north of Pyongyang against pur-
suing Chinese Communists.
The last U.S. outfit, elements
of the 24th Infantry Division, had
eluded a trap 20 miles to the north
by pulling back across the icy
* * *
AN ABRUPT LULL in north-
west Korea .enabled Americans,
Turks, British and South Koreans
of the Eighth Army to organize a
new defense line running east and
west through Sunchon, 20 miles
south of the Changchon River.
Sunchon is -30 miles north of
Pyongyang, the former North
One of the 14 Chinese divi-
sions in action in the Northwest
was observed by airmen moving
southward near Samso, 11 miles
north of Sunchon.
Escaping elements still were
moving south from the Chong-
chon. One, the Ninth Regiment
of the U.S. Second Division, had
to fight its way through a Com-
munist road block.
* * *
THE BRITISH Commonwealth
Middlesex Battalion battled Chin-
ese east of the escape road, help-
ing the Second's elements to move
south. Then the battalion pulled
-back to the new defense line.
The U.S. First Cavalry Di-
vision deployed north and east
of Sunchon, seeking to prevent
the Reds from turning that
flank of the new line. A Red
smash through that same east
flank last Saturday night at
Tokchon had. forced the Eighth
Army to retreat more than 40
Some cavalry elements, 18 miles
southeast of Sunchon, but still 30
miles from Pyongyang, reported
they were under Communist small
arms fire at Songehon, presum-
ably by guerrillas.
, * * *
IN NORTHEAST Korea, mean-
while, more thousands of Chinese
Reds snapped traps on U.S. sold-
iers and Marines in the Chang-
jn Reservoir are$. The Ameri-
cans fought back hard in efforts
to break out and to clear road
blocks on their main supply route.
New Law Would Affect
Student Housing in City
If an amendment to the city
zoning ordinance now being con-
sidered by the City Council is made
law, many fraternities and sorori-
ties, as well as some co-op horses,
may find themselves zoned out of
the top residentialdistricts where
they are now located.
The revision under consideration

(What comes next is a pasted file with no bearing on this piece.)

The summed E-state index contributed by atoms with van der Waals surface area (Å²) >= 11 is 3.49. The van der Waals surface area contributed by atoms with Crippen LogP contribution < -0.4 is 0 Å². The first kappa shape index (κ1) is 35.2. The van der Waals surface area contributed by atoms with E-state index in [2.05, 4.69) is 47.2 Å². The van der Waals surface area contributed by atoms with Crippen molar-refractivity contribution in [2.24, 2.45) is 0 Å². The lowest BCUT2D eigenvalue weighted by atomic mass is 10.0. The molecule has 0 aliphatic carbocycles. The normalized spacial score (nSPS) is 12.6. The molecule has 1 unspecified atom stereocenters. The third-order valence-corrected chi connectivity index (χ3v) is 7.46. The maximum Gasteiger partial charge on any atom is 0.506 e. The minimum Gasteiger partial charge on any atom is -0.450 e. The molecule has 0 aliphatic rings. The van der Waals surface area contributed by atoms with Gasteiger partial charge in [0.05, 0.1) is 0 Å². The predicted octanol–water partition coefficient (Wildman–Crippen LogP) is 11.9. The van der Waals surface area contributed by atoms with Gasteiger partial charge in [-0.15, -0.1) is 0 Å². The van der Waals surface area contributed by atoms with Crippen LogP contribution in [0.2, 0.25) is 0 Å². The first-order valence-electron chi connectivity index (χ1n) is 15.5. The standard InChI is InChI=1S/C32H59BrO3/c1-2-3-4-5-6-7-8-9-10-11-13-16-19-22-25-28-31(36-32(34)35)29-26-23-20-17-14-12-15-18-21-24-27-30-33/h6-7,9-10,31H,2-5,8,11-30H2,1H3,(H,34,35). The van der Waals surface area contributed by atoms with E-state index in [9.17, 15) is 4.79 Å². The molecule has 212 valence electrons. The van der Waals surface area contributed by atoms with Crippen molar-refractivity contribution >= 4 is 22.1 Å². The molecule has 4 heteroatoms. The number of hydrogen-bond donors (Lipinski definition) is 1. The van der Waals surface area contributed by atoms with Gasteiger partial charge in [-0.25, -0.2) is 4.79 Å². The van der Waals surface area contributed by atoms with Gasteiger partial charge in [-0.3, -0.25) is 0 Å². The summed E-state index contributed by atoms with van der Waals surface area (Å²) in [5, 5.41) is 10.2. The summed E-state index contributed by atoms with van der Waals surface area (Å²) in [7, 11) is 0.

consists of a redefinition of the
term "family dwelling" to exclude
the above groups.
* * *
BOB VOGT, '51E, Interfraterni-
ty Council president, pointed out
that if the revision is passed, it
will not mean that houses already
located in the zoned areas will
have to move out. But no new.
However, until this time, frater-
nity, sorority and co-op groups
have been considered single fami-
lies and have been allowed in both
zones. If the redefinition proposal
is accepted, these houses will be
named as multiple dwellings and
thus not allowed in the "A" and
SEVERAL GROUPS had been
planning to move into or to build
new houses within the restricted
area, Vogt said. Beta Theta Pi fra-
ternity, for instance, may have to
alter their plans considerably for
a new house in a zoned area, ac-
cording to Jim Bremer, '51, house
Maj. Gen. Edward M. Almond,
commander of the U.S. Tenth
Corps said the fresh Red drive
at the northeast front was pow-
eredby "probably eight to ten"'
divisions, including elements of
three Chinese armies.
This would be possibly 80,000
men, as a Chinese Communist di-
vision usually contains an esti-
The new smash from the frigid
north sent Chinese Reds swinging
behind parts of the U.S. Fifth and
Seventh Marine Regiments north-
west of the Changjin Reservoir.
Other Red troops set up road
blocks behind elements of the
First Marine Division.
Meanwhile, Washington an-
nounced yesterday that American
casualties in the Korean war had
mounted to 31,028. A single week's
combat added 1,032 to the list.
The Defense Department's sum-
mary of U.S. losses included all
casualties where the next of kin
had been notified through Nov. 24.
GargWill Petition for Recognition
Gargoyle will attempt to end its
underground activities this se-
It plans to arise from its base-
ment quarters Dec. 15 to petition
the Board in Control of Student
"We feel the wonderful student
support we received for our out-
lawed issue entitles us to approach
the Board," he asserted. "We've
been planning to petition since
we saw how well we were received
Financial difficulties and lack of
student support were reasons giv-
en for the retraction.
DOWN, but not out, undaunted'
Tar' Ton Test